French Minister of the Armed Forces Florence Parly made a splash with her speech at the Shangri-La Dialogue in Singapore at the start of the month. As Abhijnan Rej, The Diplomat’s new South Asian security contributor, noted in a recent column, she presented a call to action that was “trenchant, humorous, and combative.”
Parly reminded the dialogue that she wasn’t in Singapore alone: She’d brought the FS Charles de Gaulle, the French Navy’s only aircraft carrier, in tow. The carrier, currently on an extended Indo-Pacific deployment, was docked as she spoke at Singapore’s Changi Naval Base; two days later it would join the Republic of Singapore Navy for exercises. The vessel was a symbol of France’s power projection capabilities in the region.
I was fortunate to be in Singapore for this year’s Dialogue and, while I share the assessment that Parly’s speech was among the highlights of the plenaries, there was a broader palpable sense of confusion among the events’ Asian delegates about France’s insistence that it was inherently an Indo-Pacific power.
At the center of France’s Indo-Pacific strategy is a seemingly uncontroversial assertion: France is an Indo-Pacific power because it has 1.5 million citizens living in the region and more than 9 million square kilometers of exclusive economic zone. Moreover, some 200,000 French nationals live in the countries of the Indo-Pacific. The population and EEZ figure alone are impressive, with the latter being the region’s largest.
Despite these facts, several Southeast Asian attendees of the dialogue found the French justification for an Indo-Pacific presence as unconvincing, given that the territories Paris talks up as justification represent, in effect, an enduring French colonial legacy more than anything else in the region. For Paris, I suspect the value of emphasizing these territories and the French citizens that live there is a compelling narrative to justify expeditionary deployments domestically, but this perception in Asia is worth underscoring.
Separately, there is a disconnect between France’s stated reasons for being in the Indo-Pacific and the specific patterns of deployments undertaken by the French Navy. What stands out about the French Indo-Pacific constellation of territories and their attendant EEZ is that, with the exception of the far-flung territory of Clipperton near Mexico, all of French territory and EEZ is south of the equator. (See the official French map here in an official handout on Paris and the Indo-Pacific; page 3.)
However, one look at France’s most recent deployments shows that the French Navy has focused most of its efforts north of the equator, in the Indo-Pacific’s logical hotspots, including the South China Sea and the Korean Peninsula, where French assets have been involved in the enforcement of United Nations Security Council resolution 2375’s provisions barring illicit ship-to-ship transfers by North Korea.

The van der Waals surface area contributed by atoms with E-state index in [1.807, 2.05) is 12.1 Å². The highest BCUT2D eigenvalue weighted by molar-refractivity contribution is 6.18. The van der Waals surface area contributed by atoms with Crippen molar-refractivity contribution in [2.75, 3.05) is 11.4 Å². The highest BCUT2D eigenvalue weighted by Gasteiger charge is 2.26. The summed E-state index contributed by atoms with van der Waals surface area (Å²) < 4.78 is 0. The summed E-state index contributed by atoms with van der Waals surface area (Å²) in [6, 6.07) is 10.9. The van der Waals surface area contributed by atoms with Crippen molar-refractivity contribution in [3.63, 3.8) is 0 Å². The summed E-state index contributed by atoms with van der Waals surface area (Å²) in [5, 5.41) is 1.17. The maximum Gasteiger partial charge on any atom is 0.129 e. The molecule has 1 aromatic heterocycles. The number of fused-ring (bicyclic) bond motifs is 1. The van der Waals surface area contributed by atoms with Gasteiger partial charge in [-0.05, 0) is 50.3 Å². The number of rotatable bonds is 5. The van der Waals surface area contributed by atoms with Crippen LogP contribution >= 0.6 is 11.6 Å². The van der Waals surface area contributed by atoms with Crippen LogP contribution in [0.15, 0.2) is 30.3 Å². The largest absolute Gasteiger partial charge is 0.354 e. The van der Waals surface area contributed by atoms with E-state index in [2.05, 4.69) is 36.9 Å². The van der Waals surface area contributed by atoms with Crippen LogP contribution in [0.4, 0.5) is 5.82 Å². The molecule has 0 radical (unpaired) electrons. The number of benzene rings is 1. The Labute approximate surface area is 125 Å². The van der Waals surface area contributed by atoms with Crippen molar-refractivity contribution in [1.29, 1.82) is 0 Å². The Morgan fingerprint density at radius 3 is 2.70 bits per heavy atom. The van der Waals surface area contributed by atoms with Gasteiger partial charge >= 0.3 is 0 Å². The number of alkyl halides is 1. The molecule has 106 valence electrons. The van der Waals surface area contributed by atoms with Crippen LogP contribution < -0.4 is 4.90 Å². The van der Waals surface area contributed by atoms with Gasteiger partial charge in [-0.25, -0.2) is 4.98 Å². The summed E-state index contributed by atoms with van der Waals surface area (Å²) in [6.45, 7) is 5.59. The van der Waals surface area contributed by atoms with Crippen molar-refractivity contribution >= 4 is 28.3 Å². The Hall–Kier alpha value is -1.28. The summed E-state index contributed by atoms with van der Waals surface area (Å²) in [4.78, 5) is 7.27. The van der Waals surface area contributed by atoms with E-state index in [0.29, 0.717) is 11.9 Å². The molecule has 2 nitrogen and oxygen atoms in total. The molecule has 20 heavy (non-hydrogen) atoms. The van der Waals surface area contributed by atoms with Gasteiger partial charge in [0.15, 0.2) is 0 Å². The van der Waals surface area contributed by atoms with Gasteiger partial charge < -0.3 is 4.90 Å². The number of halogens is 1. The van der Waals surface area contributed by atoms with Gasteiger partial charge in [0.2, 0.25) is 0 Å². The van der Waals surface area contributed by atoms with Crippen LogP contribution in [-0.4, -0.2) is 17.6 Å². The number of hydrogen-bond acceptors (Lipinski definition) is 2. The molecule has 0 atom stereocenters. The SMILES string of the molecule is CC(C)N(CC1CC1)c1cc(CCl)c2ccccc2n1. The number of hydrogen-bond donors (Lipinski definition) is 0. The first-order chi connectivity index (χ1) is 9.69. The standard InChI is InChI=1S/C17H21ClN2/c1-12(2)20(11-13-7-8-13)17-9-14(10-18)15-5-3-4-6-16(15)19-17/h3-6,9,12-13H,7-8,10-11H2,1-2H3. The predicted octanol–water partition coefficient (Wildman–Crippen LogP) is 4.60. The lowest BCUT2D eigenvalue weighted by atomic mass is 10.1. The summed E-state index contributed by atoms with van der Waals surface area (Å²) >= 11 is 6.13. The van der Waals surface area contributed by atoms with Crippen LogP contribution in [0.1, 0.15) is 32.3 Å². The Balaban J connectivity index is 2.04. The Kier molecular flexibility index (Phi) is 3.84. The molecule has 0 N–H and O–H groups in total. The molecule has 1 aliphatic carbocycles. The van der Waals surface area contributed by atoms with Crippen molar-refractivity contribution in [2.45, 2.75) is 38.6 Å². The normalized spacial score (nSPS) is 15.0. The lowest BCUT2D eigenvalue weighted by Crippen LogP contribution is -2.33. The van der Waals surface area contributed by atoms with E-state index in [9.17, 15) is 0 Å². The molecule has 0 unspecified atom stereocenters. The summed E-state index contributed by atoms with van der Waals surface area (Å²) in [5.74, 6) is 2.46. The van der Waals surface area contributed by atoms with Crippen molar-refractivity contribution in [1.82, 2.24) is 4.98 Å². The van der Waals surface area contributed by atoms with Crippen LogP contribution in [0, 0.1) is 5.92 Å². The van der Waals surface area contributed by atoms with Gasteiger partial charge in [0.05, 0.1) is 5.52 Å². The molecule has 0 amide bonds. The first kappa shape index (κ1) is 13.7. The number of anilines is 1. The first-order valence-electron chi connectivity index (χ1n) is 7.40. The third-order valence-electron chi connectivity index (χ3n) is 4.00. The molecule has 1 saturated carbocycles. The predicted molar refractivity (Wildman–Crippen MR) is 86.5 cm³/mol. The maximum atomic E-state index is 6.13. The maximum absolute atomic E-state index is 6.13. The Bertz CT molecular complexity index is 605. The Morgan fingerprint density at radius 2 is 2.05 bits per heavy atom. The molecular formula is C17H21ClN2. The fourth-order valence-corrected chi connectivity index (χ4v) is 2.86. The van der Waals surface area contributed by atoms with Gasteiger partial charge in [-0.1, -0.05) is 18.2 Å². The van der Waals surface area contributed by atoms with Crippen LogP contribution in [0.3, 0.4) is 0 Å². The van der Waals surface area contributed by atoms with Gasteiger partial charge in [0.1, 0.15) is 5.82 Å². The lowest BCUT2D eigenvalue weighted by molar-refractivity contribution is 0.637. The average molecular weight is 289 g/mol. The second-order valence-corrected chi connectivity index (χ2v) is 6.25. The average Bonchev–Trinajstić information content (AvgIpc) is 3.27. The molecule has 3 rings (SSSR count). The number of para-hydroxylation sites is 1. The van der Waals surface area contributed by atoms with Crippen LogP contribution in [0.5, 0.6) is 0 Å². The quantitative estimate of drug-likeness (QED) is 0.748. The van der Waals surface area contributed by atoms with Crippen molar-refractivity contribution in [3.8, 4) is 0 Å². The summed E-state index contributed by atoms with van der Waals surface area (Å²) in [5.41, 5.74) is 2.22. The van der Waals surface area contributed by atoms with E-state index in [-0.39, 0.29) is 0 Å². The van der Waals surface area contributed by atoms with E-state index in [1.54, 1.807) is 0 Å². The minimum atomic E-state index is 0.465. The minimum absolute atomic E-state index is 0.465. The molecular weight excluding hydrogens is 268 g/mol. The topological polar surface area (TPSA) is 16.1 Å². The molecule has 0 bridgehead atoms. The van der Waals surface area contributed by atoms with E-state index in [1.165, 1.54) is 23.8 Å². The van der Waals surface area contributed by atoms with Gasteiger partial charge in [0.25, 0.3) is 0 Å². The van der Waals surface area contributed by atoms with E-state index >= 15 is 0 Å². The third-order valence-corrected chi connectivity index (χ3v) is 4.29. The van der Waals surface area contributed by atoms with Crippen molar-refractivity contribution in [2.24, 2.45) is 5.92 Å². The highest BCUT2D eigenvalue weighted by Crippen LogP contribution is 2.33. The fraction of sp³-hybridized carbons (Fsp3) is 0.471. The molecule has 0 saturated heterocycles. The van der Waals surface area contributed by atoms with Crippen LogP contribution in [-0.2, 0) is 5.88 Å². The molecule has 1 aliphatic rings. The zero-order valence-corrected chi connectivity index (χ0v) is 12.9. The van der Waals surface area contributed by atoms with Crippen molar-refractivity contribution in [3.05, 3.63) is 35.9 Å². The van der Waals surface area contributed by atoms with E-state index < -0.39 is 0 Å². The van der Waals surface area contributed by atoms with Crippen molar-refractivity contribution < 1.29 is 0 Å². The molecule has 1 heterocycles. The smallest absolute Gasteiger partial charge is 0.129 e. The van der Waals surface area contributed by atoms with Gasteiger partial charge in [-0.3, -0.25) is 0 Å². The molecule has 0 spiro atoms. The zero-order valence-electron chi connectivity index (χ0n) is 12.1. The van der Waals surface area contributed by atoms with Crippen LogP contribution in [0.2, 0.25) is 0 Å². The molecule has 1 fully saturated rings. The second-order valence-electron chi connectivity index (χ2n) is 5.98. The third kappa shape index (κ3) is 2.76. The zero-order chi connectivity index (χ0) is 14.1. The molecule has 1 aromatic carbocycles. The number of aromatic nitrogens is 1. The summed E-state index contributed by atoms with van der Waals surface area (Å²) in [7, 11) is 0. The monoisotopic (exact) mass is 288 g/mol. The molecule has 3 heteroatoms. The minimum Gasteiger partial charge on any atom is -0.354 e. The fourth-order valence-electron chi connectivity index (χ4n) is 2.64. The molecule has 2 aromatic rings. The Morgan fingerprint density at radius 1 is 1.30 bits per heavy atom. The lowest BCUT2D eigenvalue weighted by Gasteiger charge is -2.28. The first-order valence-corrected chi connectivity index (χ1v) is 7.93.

This isn’t necessarily a problem. The charm of the rules-based order, after all, is that it has a universal nature and powers outside of the Indo-Pacific can play a role in upholding it. The United Kingdom, for instance, has made the Royal Navy’s rotations through the South China Sea contingent on the rights afforded to all countries under international law. While Parly and other French officials have also stated Paris’ commitment to these same principles as a motivating factor in Paris’ interest in the Indo-Pacific, the appeals to an inherent French territoriality in the Indo-Pacific appear to have fallen flat in Asia.
A final thought is that this year’s Shangri-La Dialogue may well have taken on a rather different identity: One focused on the role of extraregional powers in the Indo-Pacific. Last year, on Bastille Day, French President Emanuel Macron had accepted an invitation from the International Institute for Strategic Studies, the host organization of the Shangri-La Dialogue, to deliver the keynote speech at the address. Macron eventually withdrew amid domestic instability in France, but had he come through, the main theme of this year’s dialogue may less have been about how medium- and small-sized countries can survive amid great power rivalry in Asia, and more about how France — and Europe more broadly — might play a role.
At the end of the day, France’s Indo-Pacific commitments appear clear enough. Parly made plain the fact that Paris would be in the Indo-Pacific to stay. That sense was definitely palpable standing on the deck of the FS Charles de Gaulle in Singapore.